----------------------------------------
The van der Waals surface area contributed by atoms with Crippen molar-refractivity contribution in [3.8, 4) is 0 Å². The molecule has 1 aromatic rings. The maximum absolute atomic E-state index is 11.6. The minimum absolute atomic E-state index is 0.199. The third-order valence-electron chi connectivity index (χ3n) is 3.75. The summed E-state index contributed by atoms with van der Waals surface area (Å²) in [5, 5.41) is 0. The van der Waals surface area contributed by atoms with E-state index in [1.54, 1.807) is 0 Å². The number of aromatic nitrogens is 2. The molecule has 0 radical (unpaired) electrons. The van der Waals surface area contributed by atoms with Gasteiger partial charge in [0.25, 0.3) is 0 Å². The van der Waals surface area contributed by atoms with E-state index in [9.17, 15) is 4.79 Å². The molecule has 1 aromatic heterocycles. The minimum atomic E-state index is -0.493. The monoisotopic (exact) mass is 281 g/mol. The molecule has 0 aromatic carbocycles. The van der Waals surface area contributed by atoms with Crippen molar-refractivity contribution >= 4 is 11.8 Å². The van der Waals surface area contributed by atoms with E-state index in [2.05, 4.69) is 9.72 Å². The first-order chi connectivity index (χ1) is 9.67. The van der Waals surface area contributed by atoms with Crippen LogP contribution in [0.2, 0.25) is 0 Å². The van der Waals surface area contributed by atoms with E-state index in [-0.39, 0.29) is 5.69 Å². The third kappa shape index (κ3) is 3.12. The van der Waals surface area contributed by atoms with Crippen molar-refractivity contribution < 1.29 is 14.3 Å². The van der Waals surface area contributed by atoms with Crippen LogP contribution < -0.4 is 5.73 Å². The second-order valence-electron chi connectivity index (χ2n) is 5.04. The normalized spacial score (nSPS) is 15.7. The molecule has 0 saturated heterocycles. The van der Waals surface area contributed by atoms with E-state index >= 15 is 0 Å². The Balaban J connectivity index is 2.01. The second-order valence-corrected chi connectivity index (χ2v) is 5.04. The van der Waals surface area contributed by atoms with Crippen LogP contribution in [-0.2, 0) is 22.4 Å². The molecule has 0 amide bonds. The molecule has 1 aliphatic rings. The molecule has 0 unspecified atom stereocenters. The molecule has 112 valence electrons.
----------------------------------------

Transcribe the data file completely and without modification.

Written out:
The van der Waals surface area contributed by atoms with Crippen molar-refractivity contribution in [3.8, 4) is 0 Å². The molecule has 1 aromatic rings. The maximum absolute atomic E-state index is 11.6. The minimum absolute atomic E-state index is 0.199. The third-order valence-electron chi connectivity index (χ3n) is 3.75. The summed E-state index contributed by atoms with van der Waals surface area (Å²) in [5, 5.41) is 0. The van der Waals surface area contributed by atoms with E-state index in [1.54, 1.807) is 0 Å². The number of aromatic nitrogens is 2. The molecule has 0 radical (unpaired) electrons. The van der Waals surface area contributed by atoms with Gasteiger partial charge in [0.25, 0.3) is 0 Å². The van der Waals surface area contributed by atoms with E-state index in [9.17, 15) is 4.79 Å². The molecule has 1 aromatic heterocycles. The minimum atomic E-state index is -0.493. The monoisotopic (exact) mass is 281 g/mol. The molecule has 0 aromatic carbocycles. The van der Waals surface area contributed by atoms with Crippen molar-refractivity contribution >= 4 is 11.8 Å². The van der Waals surface area contributed by atoms with E-state index in [2.05, 4.69) is 9.72 Å². The first-order chi connectivity index (χ1) is 9.67. The van der Waals surface area contributed by atoms with Crippen LogP contribution in [0.2, 0.25) is 0 Å². The van der Waals surface area contributed by atoms with E-state index in [-0.39, 0.29) is 5.69 Å². The third kappa shape index (κ3) is 3.12. The van der Waals surface area contributed by atoms with Crippen molar-refractivity contribution < 1.29 is 14.3 Å². The van der Waals surface area contributed by atoms with Crippen LogP contribution < -0.4 is 5.73 Å². The second-order valence-electron chi connectivity index (χ2n) is 5.04. The normalized spacial score (nSPS) is 15.7. The molecule has 0 saturated heterocycles. The van der Waals surface area contributed by atoms with E-state index >= 15 is 0 Å². The Balaban J connectivity index is 2.01. The second-order valence-corrected chi connectivity index (χ2v) is 5.04. The van der Waals surface area contributed by atoms with Crippen LogP contribution in [-0.2, 0) is 22.4 Å². The molecule has 0 amide bonds. The molecule has 1 aliphatic rings. The molecule has 0 unspecified atom stereocenters. The molecule has 112 valence electrons.